The Rude Pundit noticed some faulty memory at work in the state of the union address and in some people's coverage of the audience reaction.
Let's get one thing straight right here, right now, for every right-wing fuck doll in the media who gets up in arms about how "rude" the Democrats were for shouting "No" when Bush stood up last night and said, "Fuck your Social Security. I piss on your retirement": From the Buffalo News on Bill Clinton's 1995 State of the Union speech: "At one point, Republicans even booed. About 20 of them left before Clinton finished talking." What did the Republicans boo for? Because Clinton dared to say that there were some things that government must do.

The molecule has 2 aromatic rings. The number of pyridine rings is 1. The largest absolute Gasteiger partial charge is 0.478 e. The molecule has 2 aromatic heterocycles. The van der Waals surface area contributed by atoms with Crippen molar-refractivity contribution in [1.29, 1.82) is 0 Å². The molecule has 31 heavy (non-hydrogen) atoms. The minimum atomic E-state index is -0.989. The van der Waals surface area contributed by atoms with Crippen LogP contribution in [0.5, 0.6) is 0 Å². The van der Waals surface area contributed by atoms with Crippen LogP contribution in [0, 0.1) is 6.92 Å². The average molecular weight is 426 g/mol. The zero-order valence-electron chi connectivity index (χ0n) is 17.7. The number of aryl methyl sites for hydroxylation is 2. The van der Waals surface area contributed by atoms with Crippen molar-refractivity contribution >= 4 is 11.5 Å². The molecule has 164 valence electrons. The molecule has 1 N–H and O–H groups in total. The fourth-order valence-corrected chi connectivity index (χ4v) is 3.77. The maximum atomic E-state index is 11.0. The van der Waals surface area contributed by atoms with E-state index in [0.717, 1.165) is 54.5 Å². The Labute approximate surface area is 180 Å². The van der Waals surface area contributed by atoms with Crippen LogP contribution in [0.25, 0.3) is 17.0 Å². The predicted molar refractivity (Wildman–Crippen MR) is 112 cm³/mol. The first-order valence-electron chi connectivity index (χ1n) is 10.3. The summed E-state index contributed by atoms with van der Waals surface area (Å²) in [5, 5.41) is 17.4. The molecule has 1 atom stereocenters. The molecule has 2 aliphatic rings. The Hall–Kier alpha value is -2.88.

Bush ended "his" speech with a quote from Franklin Roosevelt's 1937 Inaugural Address, where Roosevelt included the famous words of poet Arthur O'Shaughnessy, "Each age is a dream that is dying, or one that is coming to birth." Of course, the Republicans are desperately trying to co-opt FDR to justify their destruction of his works. But one wonders if Bush has read the entirety of Roosevelt's Second Inaugural. See, because in the rest of it, Roosevelt said, "We of the Republic sensed the truth that democratic government has innate capacity to protect its people against disasters once considered inevitable, to solve problems once considered unsolvable. We would not admit that we could not find a way to master economic epidemics just as, after centuries of fatalistic suffering, we had found a way to master epidemics of disease. We refused to leave the problems of our common welfare to be solved by the winds of chance and the hurricanes of disaster." Huh. Just the thing that the Republicans booed when Clinton invoked such ideas in 1995.